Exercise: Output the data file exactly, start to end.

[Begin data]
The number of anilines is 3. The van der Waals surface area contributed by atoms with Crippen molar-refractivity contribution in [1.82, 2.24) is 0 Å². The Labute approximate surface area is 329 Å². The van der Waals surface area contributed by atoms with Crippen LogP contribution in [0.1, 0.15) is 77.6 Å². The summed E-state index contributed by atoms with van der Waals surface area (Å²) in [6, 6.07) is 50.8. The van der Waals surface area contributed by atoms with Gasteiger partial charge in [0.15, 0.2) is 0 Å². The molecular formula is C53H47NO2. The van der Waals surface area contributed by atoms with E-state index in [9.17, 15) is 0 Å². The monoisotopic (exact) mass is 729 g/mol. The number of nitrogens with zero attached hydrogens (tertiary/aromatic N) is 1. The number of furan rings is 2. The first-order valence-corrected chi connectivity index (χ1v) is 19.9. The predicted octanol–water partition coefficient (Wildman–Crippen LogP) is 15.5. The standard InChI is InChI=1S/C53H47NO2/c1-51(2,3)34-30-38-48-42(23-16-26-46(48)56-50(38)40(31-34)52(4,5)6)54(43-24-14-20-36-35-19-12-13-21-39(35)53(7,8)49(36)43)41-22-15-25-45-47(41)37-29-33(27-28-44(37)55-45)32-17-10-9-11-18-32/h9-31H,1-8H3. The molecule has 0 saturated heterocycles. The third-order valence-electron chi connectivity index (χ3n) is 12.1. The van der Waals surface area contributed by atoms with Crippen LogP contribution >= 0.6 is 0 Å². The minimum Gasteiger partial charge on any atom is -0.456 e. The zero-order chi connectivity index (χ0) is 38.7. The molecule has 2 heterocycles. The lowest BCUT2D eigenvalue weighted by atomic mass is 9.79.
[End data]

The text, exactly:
The number of anilines is 3. The van der Waals surface area contributed by atoms with Crippen molar-refractivity contribution in [1.82, 2.24) is 0 Å². The Labute approximate surface area is 329 Å². The van der Waals surface area contributed by atoms with Crippen LogP contribution in [0.1, 0.15) is 77.6 Å². The summed E-state index contributed by atoms with van der Waals surface area (Å²) in [6, 6.07) is 50.8. The van der Waals surface area contributed by atoms with Gasteiger partial charge in [0.15, 0.2) is 0 Å². The molecular formula is C53H47NO2. The van der Waals surface area contributed by atoms with E-state index in [9.17, 15) is 0 Å². The monoisotopic (exact) mass is 729 g/mol. The number of nitrogens with zero attached hydrogens (tertiary/aromatic N) is 1. The number of furan rings is 2. The first-order valence-corrected chi connectivity index (χ1v) is 19.9. The predicted octanol–water partition coefficient (Wildman–Crippen LogP) is 15.5. The standard InChI is InChI=1S/C53H47NO2/c1-51(2,3)34-30-38-48-42(23-16-26-46(48)56-50(38)40(31-34)52(4,5)6)54(43-24-14-20-36-35-19-12-13-21-39(35)53(7,8)49(36)43)41-22-15-25-45-47(41)37-29-33(27-28-44(37)55-45)32-17-10-9-11-18-32/h9-31H,1-8H3. The molecule has 0 saturated heterocycles. The third-order valence-electron chi connectivity index (χ3n) is 12.1. The van der Waals surface area contributed by atoms with Crippen LogP contribution >= 0.6 is 0 Å². The minimum Gasteiger partial charge on any atom is -0.456 e. The zero-order chi connectivity index (χ0) is 38.7. The molecule has 2 heterocycles. The lowest BCUT2D eigenvalue weighted by atomic mass is 9.79.